The Violence and Villains of Little Orphan Annie

In all likelihood, the writer of the Little Orphan Annie Radio Show theme song never read the great comic strip by Harold Gray. "Never seems to have a care"?!?! "Always wears a sunny smile"?!?! That songwriter must've been reading The Nebbs. or some such strip by mistake. The problem could lie, however, in one's own interpretation of a phrase such as "never seems to have a care." If one were to count having your house maliciously burned down a number of times, not seeing your father for months at a time (while being left to fend for yourself), living in run-down tenement slums, fighting and capturing hordes of Nazis, dealing with gangster heads of organized crime, being kidnapped and tortured numerous times, walking what seems to be thousands of miles every year and having people attempt to murder you too many times to count, as falling into the realm of "never seems to have a care," I guess there'd be no argument!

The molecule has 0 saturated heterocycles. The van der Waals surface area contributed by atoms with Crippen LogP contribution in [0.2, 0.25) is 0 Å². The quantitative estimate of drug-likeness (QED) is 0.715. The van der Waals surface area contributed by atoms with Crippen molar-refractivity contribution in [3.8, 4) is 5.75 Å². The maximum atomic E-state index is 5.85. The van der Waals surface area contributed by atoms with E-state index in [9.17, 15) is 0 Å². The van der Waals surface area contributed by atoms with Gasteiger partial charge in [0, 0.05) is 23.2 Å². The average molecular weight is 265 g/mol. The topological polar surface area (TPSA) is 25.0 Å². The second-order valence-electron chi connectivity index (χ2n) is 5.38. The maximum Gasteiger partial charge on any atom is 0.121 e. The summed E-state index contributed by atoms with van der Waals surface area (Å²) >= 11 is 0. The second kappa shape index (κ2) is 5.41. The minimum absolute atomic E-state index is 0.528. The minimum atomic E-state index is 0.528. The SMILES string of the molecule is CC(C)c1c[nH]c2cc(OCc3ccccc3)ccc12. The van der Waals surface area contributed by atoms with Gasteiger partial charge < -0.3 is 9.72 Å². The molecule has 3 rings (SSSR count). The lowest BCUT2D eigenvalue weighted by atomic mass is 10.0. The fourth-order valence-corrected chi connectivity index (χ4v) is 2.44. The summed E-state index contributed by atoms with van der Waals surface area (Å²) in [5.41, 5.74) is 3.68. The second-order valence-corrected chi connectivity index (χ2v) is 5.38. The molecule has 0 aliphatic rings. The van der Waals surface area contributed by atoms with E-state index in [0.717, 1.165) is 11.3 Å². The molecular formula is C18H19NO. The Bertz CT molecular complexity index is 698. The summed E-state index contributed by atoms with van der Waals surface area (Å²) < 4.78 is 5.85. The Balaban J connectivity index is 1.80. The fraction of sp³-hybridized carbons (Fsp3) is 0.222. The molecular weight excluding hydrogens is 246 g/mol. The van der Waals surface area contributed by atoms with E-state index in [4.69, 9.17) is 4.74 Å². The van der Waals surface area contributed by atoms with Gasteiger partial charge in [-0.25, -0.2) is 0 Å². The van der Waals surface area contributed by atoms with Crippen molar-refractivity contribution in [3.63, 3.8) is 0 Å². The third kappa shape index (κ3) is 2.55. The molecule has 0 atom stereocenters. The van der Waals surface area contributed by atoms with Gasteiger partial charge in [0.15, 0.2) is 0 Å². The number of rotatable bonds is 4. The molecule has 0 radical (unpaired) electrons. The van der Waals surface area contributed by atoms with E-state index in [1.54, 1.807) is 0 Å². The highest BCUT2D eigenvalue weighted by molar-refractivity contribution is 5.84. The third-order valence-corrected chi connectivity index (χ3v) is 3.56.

Little Orphan Annie was easily one of the most violent comic strips in the history of the medium. Violence doesn't only refer to the physical act of violence (though there was plenty of that), but to the feeling, expression and inference of violence as well. Gray has been described as an "expressionist" artist by writers. Most of that "expressionism" however, does not occur through an expressive use of mark-making, as is the case with Jackson Pollack or Oskar Kokoshka paintings. Rather, it occurs through the expressive mood set up in the strip.

Chester Gould's masterpiece, Dick Tracy, was flat-out violent. Bullets were shown going through various body parts. Torture machines were depicted in-use on victims. Sadism was a prevalent feature in most of Gould's villains. There was a lust to maim, torture and/or kill. In essence, there was nothing left up to the reader's imagination. Gould spelled out every violent horror fully. In contrast, the violence in Little Orphan Annie was built up in slower fashion; layer upon layer. Emotions were voiced. The reader could hear small sounds around a corner. The very air could be breathed. The mood was set. The build-up to violence allowed the reader to use their imagination; to be on the same stage as the players. Harold Gray was a master at setting that stage.

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